Vaccine Programme

The debate

After the presentations, the speakers joined the chair for a panel session to answer questions posed by the audience. Topics included: attracting people with the right skills; industry-based science; zoonotic diseases; and the international nature of drug development.

The UK must make sure it trains the right teams of people with the right skills. It was able to draw on that for the Covid pandemic but more people will be needed in vaccine manufacturing. This can get overlooked given the focus on clinical trials. The country must build that skills base.

It was suggested that more private sector investment could be brought into this field and that it was not just a matter for Government to provide all the support.

There is a great deal of expertise outside academic settings. There is a great deal of cutting-edge science, particularly in bio processing, that is based in companies. It is possible to have an excellent scientific career without remaining in an academic setting. And one of the lessons from this episode is the collaboration between academia and industry, getting together to find a solution.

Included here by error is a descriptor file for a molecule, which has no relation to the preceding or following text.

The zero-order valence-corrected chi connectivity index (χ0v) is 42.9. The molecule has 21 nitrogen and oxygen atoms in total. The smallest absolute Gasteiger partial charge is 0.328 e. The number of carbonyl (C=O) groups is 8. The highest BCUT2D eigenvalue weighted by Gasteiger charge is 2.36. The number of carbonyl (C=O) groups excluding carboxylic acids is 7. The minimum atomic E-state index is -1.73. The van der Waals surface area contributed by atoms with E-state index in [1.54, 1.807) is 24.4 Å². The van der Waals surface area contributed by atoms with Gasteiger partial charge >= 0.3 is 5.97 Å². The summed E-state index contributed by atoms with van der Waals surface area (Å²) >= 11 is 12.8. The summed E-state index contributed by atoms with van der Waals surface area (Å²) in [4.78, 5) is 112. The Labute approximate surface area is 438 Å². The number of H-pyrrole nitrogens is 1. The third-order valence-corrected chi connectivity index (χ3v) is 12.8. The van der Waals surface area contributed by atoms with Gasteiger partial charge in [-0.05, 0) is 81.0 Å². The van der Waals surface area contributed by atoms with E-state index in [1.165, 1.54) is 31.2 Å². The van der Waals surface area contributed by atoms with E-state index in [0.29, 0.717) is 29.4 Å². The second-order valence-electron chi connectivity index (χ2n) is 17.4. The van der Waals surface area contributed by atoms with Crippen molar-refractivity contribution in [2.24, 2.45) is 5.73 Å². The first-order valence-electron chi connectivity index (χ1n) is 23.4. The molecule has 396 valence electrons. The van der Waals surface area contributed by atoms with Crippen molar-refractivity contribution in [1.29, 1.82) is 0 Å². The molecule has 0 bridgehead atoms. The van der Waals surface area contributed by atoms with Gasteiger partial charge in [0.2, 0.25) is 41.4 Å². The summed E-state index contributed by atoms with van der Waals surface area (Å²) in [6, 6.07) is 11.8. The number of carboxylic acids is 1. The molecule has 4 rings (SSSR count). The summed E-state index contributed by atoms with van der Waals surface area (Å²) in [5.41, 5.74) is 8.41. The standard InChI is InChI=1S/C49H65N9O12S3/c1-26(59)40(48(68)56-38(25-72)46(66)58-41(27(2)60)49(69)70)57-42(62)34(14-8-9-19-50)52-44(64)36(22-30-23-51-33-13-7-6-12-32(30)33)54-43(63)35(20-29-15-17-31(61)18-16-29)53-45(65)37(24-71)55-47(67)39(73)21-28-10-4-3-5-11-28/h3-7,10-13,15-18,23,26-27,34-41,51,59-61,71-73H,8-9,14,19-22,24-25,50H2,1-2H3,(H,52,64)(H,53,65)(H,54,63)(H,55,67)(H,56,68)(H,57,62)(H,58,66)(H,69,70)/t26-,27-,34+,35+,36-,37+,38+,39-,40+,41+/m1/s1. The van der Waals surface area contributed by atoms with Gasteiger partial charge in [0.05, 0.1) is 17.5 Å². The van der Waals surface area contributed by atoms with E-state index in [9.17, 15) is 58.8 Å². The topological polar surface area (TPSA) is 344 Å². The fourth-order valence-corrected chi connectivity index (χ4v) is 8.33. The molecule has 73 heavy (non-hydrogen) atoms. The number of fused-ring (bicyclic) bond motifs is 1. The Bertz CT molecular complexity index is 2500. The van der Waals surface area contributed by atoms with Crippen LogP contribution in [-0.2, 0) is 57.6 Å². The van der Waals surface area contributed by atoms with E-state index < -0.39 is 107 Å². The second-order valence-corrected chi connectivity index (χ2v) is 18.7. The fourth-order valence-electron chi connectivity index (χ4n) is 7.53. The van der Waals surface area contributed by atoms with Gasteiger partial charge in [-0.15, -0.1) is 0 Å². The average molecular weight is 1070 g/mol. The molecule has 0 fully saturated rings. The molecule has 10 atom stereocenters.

Small companies often have a good core team but do not have the access to facilities to develop further. Here, the interactions between academia and the manufacturing groups can be beneficial. 

Should it be easier for scientists, particularly clinical scientists, to move between industry and academia and the Health Service seamlessly? In that way, people can develop their skills and then deliver across these different domains at different stages in their careers.

How can we prepare better for the next zoonotic pandemic, as this concerns both human and animal health? There are many zoonotic infections. But there is not the available money to develop vaccines for livestock. It would be possible to use the same platform technology in humans and in livestock. The manufacturing process must be highly purified for clinical use, but it could be a slightly less pure, and therefore cheaper, process for livestock applications. However, there are currently no schemes that allow the code development of human and veterinary vaccines, although it would make a great deal of sense to be able to do it.

The vaccine development depended on the engagement of multi-national networks. Industry is global in nature and supply chains are definitely international. There is, for example, a European supply community that has been built up over the past 40 years. For the future of UK programmes, we have to inspire the best people to come here from around the world. Those people are likely to come from the global south as much as from Europe over the coming years. The reality is that we live in a global marketplace and knowledge transcends national boundaries.